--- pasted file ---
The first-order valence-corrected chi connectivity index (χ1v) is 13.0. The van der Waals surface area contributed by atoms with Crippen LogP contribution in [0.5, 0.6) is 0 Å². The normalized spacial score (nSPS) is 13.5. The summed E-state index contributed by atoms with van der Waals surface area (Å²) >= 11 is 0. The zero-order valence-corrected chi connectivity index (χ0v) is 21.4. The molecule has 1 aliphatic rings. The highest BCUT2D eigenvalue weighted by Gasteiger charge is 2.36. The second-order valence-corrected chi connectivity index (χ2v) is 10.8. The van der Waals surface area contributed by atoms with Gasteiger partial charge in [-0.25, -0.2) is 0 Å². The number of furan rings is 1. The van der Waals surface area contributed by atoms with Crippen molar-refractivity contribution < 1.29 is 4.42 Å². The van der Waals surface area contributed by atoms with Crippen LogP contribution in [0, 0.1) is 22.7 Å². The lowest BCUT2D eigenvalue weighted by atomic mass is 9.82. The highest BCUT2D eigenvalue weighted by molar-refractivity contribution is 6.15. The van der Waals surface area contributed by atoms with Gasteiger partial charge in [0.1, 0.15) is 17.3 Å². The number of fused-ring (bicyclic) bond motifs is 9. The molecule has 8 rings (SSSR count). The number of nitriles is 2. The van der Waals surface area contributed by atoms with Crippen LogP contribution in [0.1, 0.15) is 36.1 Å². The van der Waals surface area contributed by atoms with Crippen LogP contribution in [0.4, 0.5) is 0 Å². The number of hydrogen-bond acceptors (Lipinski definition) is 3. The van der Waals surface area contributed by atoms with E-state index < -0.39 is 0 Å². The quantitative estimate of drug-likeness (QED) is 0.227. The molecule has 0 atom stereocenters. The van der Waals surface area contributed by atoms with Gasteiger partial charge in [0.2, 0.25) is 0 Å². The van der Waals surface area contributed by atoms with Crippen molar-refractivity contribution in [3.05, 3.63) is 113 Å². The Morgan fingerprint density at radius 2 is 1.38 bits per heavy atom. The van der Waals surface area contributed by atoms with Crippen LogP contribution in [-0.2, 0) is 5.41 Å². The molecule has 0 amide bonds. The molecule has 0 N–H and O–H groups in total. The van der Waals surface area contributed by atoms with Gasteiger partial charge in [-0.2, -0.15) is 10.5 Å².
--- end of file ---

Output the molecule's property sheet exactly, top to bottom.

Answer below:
The first-order valence-corrected chi connectivity index (χ1v) is 13.0. The van der Waals surface area contributed by atoms with Crippen LogP contribution in [0.5, 0.6) is 0 Å². The normalized spacial score (nSPS) is 13.5. The summed E-state index contributed by atoms with van der Waals surface area (Å²) >= 11 is 0. The zero-order valence-corrected chi connectivity index (χ0v) is 21.4. The molecule has 1 aliphatic rings. The highest BCUT2D eigenvalue weighted by Gasteiger charge is 2.36. The second-order valence-corrected chi connectivity index (χ2v) is 10.8. The van der Waals surface area contributed by atoms with Gasteiger partial charge in [-0.25, -0.2) is 0 Å². The number of furan rings is 1. The van der Waals surface area contributed by atoms with Crippen molar-refractivity contribution < 1.29 is 4.42 Å². The van der Waals surface area contributed by atoms with Crippen LogP contribution in [0, 0.1) is 22.7 Å². The lowest BCUT2D eigenvalue weighted by atomic mass is 9.82. The highest BCUT2D eigenvalue weighted by molar-refractivity contribution is 6.15. The van der Waals surface area contributed by atoms with Gasteiger partial charge in [0.1, 0.15) is 17.3 Å². The number of fused-ring (bicyclic) bond motifs is 9. The molecule has 8 rings (SSSR count). The number of nitriles is 2. The van der Waals surface area contributed by atoms with Crippen LogP contribution in [0.1, 0.15) is 36.1 Å². The van der Waals surface area contributed by atoms with Crippen LogP contribution in [0.4, 0.5) is 0 Å². The number of hydrogen-bond acceptors (Lipinski definition) is 3. The van der Waals surface area contributed by atoms with E-state index < -0.39 is 0 Å². The quantitative estimate of drug-likeness (QED) is 0.227. The molecule has 0 atom stereocenters. The van der Waals surface area contributed by atoms with Gasteiger partial charge in [0.2, 0.25) is 0 Å². The van der Waals surface area contributed by atoms with Crippen molar-refractivity contribution in [3.05, 3.63) is 113 Å². The Morgan fingerprint density at radius 2 is 1.38 bits per heavy atom. The van der Waals surface area contributed by atoms with Crippen LogP contribution in [-0.2, 0) is 5.41 Å². The molecule has 0 amide bonds. The molecule has 0 N–H and O–H groups in total. The van der Waals surface area contributed by atoms with Gasteiger partial charge in [-0.2, -0.15) is 10.5 Å².